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05 January 2009 @ 04:40 am
Vermicular Confusion (III of VI)  
Title: Vermicular Confusion (III of VI - part I part II)
Author: Oparu
Rating: PG-13
Universes: Star Trek: The Next Generation/Stargate Atlantis
Notes: Crossover! Crackfic 3rd season TNG, 2nd season SGA (yes, I'm a moron who can't keep her SGA canon straight... *headdesk*). Elizabeth/John, Deanna/Will, Beverly/John-Luc. (as a totally random thought...I've completely refallen in love with my TNG ships)


Teyla had been planning to take the day off. Unlike her colleagues, John, Rodney and Ronon all barely seemed to need time to collect themselves at all, she was fond of actually taking a day or two and settling herself. She believed she worked better because of it. Chiding herself as she realized all three of them would probably take offense, she tried to relax back into sleep until she remembered what she had planned for the day.

It didn’t feel like a day off, her mind wasn’t ready to be centered and though she remembered having the urge, she didn’t feel like she’d acted upon it yet. Was she headed out early? Teyla couldn’t remember but she wondered if something was wrong. Her sleep felt out of sync, jarred for some reason as if she was just slightly out of phase.

Before she opened her eyes, she realized why she was unsettled. Even without really opening her eyes, the lights over her head were entirely unfamiliar. Not only that, but the sounds around her, the smells, even the feel of what was beneath her was wrong. That was why she wasn’t sleeping, why she felt off. She didn’t recognize the soft electronic sounds around her. It wasn’t the technology of her Ancestors, she’d become accustomed to that. This was different but still highly technical. Someone moved alongside her and Teyla spent a moment trying to decide if she should tense and prepare to defend herself or relax and let her captors believe she was still asleep.

Part of her mind argued that she might not be in any danger; that whoever these highly technical people were they might actually be on her side. Teyla’s experiences argued that her team was never that lucky.

“She appears to be awake,” a soft female voice reported calmly. Teyla wondered how they knew, she hadn’t moved or opened her eyes but the voice carried a degree of certainty.

“The bridge has been contacted,” a deeper voice rumbled, male, off to her left. Whoever they were, they spoke the same dialect as the people from the SGC, the words seemed slightly accented, though she couldn’t place the planet. “The captain is on his way.”

Was the captain going to interrogate her? Teyla didn’t feel any restraints but some captors didn’t need them. Her slow contemplation of her surroundings was broken with a crash of something metal against the wall and she knew Ronon was awake.

Sitting up and opening her eyes in the same instant, Teyla watched as her vision came into sharp focus on Ronon being restrained by a woman. The same soft voice that had been above her a moment ago was now lower and more commanding as she addressed him.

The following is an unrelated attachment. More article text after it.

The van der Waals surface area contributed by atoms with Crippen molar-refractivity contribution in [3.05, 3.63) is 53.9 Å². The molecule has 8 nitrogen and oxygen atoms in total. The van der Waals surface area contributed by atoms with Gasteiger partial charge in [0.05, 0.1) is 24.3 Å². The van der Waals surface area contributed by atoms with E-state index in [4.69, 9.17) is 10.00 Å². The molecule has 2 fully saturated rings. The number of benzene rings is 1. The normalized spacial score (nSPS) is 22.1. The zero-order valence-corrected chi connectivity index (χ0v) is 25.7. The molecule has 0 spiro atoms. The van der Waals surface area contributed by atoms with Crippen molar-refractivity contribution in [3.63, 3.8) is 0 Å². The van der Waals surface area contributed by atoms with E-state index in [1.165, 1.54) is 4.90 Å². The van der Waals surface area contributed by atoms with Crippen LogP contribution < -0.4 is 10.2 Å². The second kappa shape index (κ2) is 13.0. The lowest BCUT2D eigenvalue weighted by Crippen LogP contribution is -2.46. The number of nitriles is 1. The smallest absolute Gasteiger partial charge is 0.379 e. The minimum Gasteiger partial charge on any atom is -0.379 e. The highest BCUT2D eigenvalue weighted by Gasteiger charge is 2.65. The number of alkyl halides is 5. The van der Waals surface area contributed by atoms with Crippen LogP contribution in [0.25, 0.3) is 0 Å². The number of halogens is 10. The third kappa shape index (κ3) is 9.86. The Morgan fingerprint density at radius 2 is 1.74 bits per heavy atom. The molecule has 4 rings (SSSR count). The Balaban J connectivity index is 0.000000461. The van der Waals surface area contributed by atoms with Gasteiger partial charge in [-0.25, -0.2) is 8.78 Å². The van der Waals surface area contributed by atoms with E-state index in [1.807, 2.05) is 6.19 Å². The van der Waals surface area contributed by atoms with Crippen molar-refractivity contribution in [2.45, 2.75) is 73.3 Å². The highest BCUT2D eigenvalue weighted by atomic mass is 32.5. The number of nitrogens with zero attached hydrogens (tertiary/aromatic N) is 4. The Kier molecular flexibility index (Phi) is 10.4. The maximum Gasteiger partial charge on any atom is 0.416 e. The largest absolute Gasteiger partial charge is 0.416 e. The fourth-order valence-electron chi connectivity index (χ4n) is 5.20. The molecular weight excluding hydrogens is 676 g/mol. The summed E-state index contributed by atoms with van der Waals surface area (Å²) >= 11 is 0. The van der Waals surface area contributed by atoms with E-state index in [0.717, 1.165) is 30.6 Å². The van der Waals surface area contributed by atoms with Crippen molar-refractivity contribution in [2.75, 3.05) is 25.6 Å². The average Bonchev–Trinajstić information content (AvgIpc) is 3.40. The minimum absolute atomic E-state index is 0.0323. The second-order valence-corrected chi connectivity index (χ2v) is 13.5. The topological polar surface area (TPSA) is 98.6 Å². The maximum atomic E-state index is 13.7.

“If you do not remain still, I will have you restrained,” the voice threatened. She was tall, nearly John’s height if he had been standing, and she had very black hair cut bluntly around a beautiful, angular face. Teyla paused when she realized that the woman’s eyebrows made neat angles upward instead of curling around her eyes. A moment later, she saw the ears. The woman grappling with Ronon had huge, pointed ears.

“I am Dr Selar,” the woman in the tight blue jumpsuit explained to an astonished Ronon, who’s hands she held in a death grip. Teyla was certain if he struggled he would escape, but the pure shock of a woman as thin as Dr Selar restraining him with apparent ease had surprised him long enough for her to gain leverage.

“We mean you no harm,” Selar continued with a level of calm that Teyla almost felt as a palpable thing. She reminded Teyla suddenly of her father on his days of deepest meditation. “You were injured and we treated you. You are not being held against your will.”

Teyla couldn’t help smiling as the doctor raised one of her strangely beautiful eyebrows at the irony of her own statement.

“I will release your arms if you do not attempt to injure me,” Selar continued with the same supernatural calm.

“I can’t promise that,” Ronon growled as he tensed his arms and prepared to shake free. “Prove it,” he challenged.

Selar released him and took a step back. Ronon paused, still stunned and stared at her. His eyes were wide and focused on something near Teyla’s feet. She followed her gaze and landed on him.

She was certain he was the owner of the deep, rumbling voice, though she was entirely surprised he spoke any language she could understand. He was easily Ronon’s height, perhaps taller, and though he wore the same jumpsuit as Selar, just in gold, the rest of his similarity to her stopped there. Instead of Selar’s pointed ears, he had a heavy, ridged forehead that climbed all the way up his skull. His teeth were pointed and his body was muscular and as dangerous as the weapon he held in his hand.

The small handheld weapon was of an entirely unfamiliar design but Teyla had no doubt, from the way he held it in a huge, dark hand, that it was a weapon of some force.

“You have not been harmed,” the deep voice rumbled from the man with the skull, “Yet.”